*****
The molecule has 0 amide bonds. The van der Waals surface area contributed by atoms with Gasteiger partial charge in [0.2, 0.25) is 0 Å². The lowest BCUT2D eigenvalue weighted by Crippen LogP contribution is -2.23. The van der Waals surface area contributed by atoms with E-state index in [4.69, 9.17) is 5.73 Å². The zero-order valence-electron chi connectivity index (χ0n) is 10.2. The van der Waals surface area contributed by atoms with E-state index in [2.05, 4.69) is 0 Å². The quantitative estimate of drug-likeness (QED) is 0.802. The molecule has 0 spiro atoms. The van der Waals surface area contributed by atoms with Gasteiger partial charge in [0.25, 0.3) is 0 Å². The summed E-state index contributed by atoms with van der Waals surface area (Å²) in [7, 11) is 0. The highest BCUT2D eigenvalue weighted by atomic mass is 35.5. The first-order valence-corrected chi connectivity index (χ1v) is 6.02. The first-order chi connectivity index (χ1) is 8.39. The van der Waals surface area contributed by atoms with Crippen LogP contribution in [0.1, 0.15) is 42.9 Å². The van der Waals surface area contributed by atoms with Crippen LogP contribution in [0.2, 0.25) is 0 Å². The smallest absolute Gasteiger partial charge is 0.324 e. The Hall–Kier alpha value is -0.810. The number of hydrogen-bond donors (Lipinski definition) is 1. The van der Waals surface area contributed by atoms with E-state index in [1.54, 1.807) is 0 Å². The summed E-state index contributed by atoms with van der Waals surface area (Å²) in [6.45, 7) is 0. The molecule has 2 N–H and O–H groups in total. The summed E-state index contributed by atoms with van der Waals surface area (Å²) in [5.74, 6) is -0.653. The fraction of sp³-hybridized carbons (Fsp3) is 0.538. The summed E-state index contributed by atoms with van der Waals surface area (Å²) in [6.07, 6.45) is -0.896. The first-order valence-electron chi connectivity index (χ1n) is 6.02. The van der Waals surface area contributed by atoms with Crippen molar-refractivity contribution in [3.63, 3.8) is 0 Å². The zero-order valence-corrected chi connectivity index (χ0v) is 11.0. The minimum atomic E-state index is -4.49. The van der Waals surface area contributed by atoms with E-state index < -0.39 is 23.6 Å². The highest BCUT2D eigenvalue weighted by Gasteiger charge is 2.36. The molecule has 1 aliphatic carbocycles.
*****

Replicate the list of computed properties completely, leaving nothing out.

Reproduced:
The molecule has 0 amide bonds. The van der Waals surface area contributed by atoms with Gasteiger partial charge in [0.2, 0.25) is 0 Å². The lowest BCUT2D eigenvalue weighted by Crippen LogP contribution is -2.23. The van der Waals surface area contributed by atoms with E-state index in [4.69, 9.17) is 5.73 Å². The zero-order valence-electron chi connectivity index (χ0n) is 10.2. The van der Waals surface area contributed by atoms with E-state index in [2.05, 4.69) is 0 Å². The quantitative estimate of drug-likeness (QED) is 0.802. The molecule has 0 spiro atoms. The van der Waals surface area contributed by atoms with Gasteiger partial charge in [0.25, 0.3) is 0 Å². The summed E-state index contributed by atoms with van der Waals surface area (Å²) in [7, 11) is 0. The highest BCUT2D eigenvalue weighted by atomic mass is 35.5. The first-order valence-corrected chi connectivity index (χ1v) is 6.02. The first-order chi connectivity index (χ1) is 8.39. The van der Waals surface area contributed by atoms with Crippen LogP contribution in [0.1, 0.15) is 42.9 Å². The van der Waals surface area contributed by atoms with Crippen LogP contribution in [0.2, 0.25) is 0 Å². The smallest absolute Gasteiger partial charge is 0.324 e. The Hall–Kier alpha value is -0.810. The number of hydrogen-bond donors (Lipinski definition) is 1. The van der Waals surface area contributed by atoms with E-state index in [1.54, 1.807) is 0 Å². The summed E-state index contributed by atoms with van der Waals surface area (Å²) in [6.45, 7) is 0. The molecule has 2 N–H and O–H groups in total. The summed E-state index contributed by atoms with van der Waals surface area (Å²) in [5.74, 6) is -0.653. The fraction of sp³-hybridized carbons (Fsp3) is 0.538. The summed E-state index contributed by atoms with van der Waals surface area (Å²) in [6.07, 6.45) is -0.896. The first-order valence-electron chi connectivity index (χ1n) is 6.02. The van der Waals surface area contributed by atoms with Crippen molar-refractivity contribution in [3.63, 3.8) is 0 Å². The zero-order valence-corrected chi connectivity index (χ0v) is 11.0. The minimum atomic E-state index is -4.49. The van der Waals surface area contributed by atoms with E-state index < -0.39 is 23.6 Å². The highest BCUT2D eigenvalue weighted by Gasteiger charge is 2.36. The molecule has 1 aliphatic carbocycles.